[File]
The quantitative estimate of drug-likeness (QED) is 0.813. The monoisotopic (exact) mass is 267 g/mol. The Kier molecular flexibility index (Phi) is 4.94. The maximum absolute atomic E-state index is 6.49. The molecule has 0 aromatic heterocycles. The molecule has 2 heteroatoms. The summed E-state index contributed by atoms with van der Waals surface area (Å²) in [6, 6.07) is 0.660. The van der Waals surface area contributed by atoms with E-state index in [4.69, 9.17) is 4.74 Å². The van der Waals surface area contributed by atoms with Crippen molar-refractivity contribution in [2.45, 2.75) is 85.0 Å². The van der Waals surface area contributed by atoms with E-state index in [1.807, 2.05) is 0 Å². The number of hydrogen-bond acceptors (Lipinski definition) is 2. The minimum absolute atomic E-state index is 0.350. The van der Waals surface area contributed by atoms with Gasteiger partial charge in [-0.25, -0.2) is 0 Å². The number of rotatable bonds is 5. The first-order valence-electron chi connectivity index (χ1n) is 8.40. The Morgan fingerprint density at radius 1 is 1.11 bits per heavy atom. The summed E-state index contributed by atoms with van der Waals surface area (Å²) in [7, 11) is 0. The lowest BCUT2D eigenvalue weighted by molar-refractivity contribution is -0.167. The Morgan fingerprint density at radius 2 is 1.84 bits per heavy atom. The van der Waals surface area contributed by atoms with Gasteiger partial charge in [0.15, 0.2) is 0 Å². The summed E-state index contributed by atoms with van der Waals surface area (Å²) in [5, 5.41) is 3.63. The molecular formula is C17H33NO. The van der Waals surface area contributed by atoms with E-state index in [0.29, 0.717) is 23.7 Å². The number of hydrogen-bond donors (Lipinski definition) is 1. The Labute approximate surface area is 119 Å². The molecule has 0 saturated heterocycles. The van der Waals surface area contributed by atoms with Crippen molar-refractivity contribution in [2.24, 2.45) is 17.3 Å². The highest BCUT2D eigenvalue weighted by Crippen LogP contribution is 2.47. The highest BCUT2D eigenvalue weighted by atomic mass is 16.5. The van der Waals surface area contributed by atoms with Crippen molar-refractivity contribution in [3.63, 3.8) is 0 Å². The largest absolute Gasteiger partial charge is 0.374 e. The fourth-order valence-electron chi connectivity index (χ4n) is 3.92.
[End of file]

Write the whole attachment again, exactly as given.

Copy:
The quantitative estimate of drug-likeness (QED) is 0.813. The monoisotopic (exact) mass is 267 g/mol. The Kier molecular flexibility index (Phi) is 4.94. The maximum absolute atomic E-state index is 6.49. The molecule has 0 aromatic heterocycles. The molecule has 2 heteroatoms. The summed E-state index contributed by atoms with van der Waals surface area (Å²) in [6, 6.07) is 0.660. The van der Waals surface area contributed by atoms with E-state index in [4.69, 9.17) is 4.74 Å². The van der Waals surface area contributed by atoms with Crippen molar-refractivity contribution in [2.45, 2.75) is 85.0 Å². The van der Waals surface area contributed by atoms with E-state index in [1.807, 2.05) is 0 Å². The number of hydrogen-bond acceptors (Lipinski definition) is 2. The minimum absolute atomic E-state index is 0.350. The van der Waals surface area contributed by atoms with Gasteiger partial charge in [-0.25, -0.2) is 0 Å². The number of rotatable bonds is 5. The first-order valence-electron chi connectivity index (χ1n) is 8.40. The Morgan fingerprint density at radius 1 is 1.11 bits per heavy atom. The summed E-state index contributed by atoms with van der Waals surface area (Å²) in [7, 11) is 0. The lowest BCUT2D eigenvalue weighted by molar-refractivity contribution is -0.167. The Morgan fingerprint density at radius 2 is 1.84 bits per heavy atom. The van der Waals surface area contributed by atoms with Gasteiger partial charge in [0.15, 0.2) is 0 Å². The summed E-state index contributed by atoms with van der Waals surface area (Å²) in [5, 5.41) is 3.63. The molecular formula is C17H33NO. The van der Waals surface area contributed by atoms with E-state index in [0.29, 0.717) is 23.7 Å². The number of hydrogen-bond donors (Lipinski definition) is 1. The Labute approximate surface area is 119 Å². The molecule has 0 saturated heterocycles. The van der Waals surface area contributed by atoms with Crippen molar-refractivity contribution in [2.24, 2.45) is 17.3 Å². The highest BCUT2D eigenvalue weighted by Crippen LogP contribution is 2.47. The highest BCUT2D eigenvalue weighted by atomic mass is 16.5. The van der Waals surface area contributed by atoms with Crippen molar-refractivity contribution in [3.63, 3.8) is 0 Å². The largest absolute Gasteiger partial charge is 0.374 e. The fourth-order valence-electron chi connectivity index (χ4n) is 3.92.